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If you repot in spring or if a plant has died in the bucket and has to be disposed of, then the question inevitably arises as to where to put the old potting soil. Can this still be used or is it better to put it in the residual waste?
Use again or dispose of the potting soil?
At the beginning there is the question of why the potting soil is no longer needed. Because the answer already shows whether the old potting soil can be reused or whether it is better to dispose of it in a different way. So there are the following reasons why old potting soil is no longer needed:
- the plant was repotted
- she has dried up
- or by waterlogging
- reuse in these cases
- Plant was attacked by pests
- Plant died on a fungus
- in these cases, always discard soil
There are various options for reusing or disposing of the earth.
Tip: If you do not know exactly what is wrong with your plant and why it may have died, then you should always dispose of the potting soil by throwing it away and not reusing it.
Discard or reuse potting soil
Reuse bucket soil
If a plant has just been repotted or if it has dried up, then the old potting soil from the bucket can also be reused and does not necessarily have to be disposed of. However, this must be prepared as follows:
- Mix soil with compost
- sand is also ideal for loosening
- also some peat
- leave for about a month
- then compost has decomposed
The potting soil can now be used normally again in a bucket. It is important that after about a month of planting, the normal fertilization is started again.
Tip: If a plant has died due to waterlogging in the potting soil and it needs to be reprocessed, it must first dry thoroughly before it can be used again. To do this, spread it out in the sun on a cloth or plastic pad. Then you can prepare the bucket soil as described.
The old potting soil can also be reprocessed without compost. To do this, proceed as follows:
- incorporate biological long-term fertilizer
- for example horn meal or shavings
- Use soil activator
- like algae
- bedrock meal
Tip: By processing, you can save yourself the trip to the material yard with the old garden soil to dispose of it there if larger quantities of garden soil are actually still good and undamaged.
Put in the compost bin
Small amounts of old potting soil that is not affected by diseases or pests, but which is no longer used, can simply be put in the organic waste bin. However, it must be completely ensured that the potting soil is not contaminated in any way. Because everything that ends up in the bio bin is reused by the community that collects it.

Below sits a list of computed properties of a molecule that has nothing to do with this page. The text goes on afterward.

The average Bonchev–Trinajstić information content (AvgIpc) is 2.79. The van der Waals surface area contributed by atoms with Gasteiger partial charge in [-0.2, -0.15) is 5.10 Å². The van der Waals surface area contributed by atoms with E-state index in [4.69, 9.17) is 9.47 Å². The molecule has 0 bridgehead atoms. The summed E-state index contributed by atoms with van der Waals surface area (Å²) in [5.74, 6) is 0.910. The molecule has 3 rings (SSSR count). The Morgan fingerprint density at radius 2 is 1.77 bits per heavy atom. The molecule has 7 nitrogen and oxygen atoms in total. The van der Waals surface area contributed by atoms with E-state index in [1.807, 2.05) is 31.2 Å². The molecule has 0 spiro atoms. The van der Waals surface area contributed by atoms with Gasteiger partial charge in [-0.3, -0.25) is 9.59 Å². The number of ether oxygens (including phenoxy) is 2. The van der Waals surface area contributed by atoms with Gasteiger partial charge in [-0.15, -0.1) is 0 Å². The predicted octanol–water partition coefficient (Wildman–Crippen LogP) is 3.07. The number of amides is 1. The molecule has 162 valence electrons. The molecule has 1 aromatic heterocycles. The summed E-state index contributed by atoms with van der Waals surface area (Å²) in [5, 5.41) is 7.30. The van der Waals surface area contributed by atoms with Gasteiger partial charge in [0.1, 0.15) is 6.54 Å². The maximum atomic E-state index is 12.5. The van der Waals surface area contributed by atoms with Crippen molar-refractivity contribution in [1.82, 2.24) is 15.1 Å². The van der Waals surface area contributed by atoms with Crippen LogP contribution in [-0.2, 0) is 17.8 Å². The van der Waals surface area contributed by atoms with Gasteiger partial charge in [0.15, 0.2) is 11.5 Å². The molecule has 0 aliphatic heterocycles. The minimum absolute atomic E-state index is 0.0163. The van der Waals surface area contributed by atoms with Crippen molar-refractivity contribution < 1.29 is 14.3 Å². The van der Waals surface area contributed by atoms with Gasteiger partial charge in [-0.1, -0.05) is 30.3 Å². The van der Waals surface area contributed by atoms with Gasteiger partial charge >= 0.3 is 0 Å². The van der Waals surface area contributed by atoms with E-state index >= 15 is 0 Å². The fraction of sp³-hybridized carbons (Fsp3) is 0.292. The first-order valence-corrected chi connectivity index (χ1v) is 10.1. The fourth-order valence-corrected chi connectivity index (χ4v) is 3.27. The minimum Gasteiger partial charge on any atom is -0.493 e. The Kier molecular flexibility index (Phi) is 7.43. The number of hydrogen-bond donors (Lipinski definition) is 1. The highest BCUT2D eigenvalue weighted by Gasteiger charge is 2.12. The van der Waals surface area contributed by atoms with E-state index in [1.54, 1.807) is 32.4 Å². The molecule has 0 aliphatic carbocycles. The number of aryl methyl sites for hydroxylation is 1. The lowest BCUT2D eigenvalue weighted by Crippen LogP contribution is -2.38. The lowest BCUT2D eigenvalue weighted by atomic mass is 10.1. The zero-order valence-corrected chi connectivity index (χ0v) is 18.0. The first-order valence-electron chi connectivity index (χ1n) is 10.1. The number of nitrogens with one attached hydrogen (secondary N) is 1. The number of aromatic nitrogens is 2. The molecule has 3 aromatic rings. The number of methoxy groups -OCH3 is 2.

Put on the compost
The old bucket soil can also be put on the compost and lifted in here if it is no longer needed after repotting or the loss of a plant due to drying out or waterlogging.
- mix well with the compost
- can be used later in the garden
- can also be dug directly into the bed with compost
Notice: When the used bucket soil is about a year to two years old, it hardly has any nutrients. It must therefore be properly processed again in order to be used again. However, it is not contaminated by pests, fungi, insecticides or pesticides and can therefore continue to be used in the bucket or garden.
For loosening garden soil
Pot soil is exhausted over time, so plants in the pot have to be repotted regularly and supplied with new soil. However, this old bucket soil can be used to loosen the garden soil.
- Garden soil often very firm and loamy
- Mix in old potting soil
- same effect as with sand and peat
- don't forget good fertilization with compost
Contaminated bucket or garden soil
If a plant is infested with pests or fungi, the soil in the garden or pot should usually be replaced, removed over a large area and disposed of.
- is no longer suitable for further use
- put in bag
- close well
- in the residual waste
- not in the compost bin
- Diseases can also spread here
Notice: If you compost or spread around the garden potting soil or garden soil that has been discarded due to pests or fungi or other diseases on the plants, you are also spreading the diseases throughout the garden. Absolute caution is required here.
If it is only a small pot in which the contaminated bucket soil is located, then it can be treated as follows:
- put in the oven
- or in the microwave
- use small bowl
- Heat the oven to around 200° Celsius
- bake for 20 minutes
- Microwave on high for ten minutes
- Bacteria or viruses die
- Potting soil can be processed
- then further use possible
Use for mulching
If old bucket soil was found that is very dry and can therefore no longer be used normally, then this can be used for mulching.
- simply sprinkle over the garden bed
- protects against dehydration
- distribute in the rose bed in winter
- also suitable for tubs as an insulating layer
- mix with lawn clippings, leaves, brushwood or straw
- Basis for hedgehog or mouse quarters in winter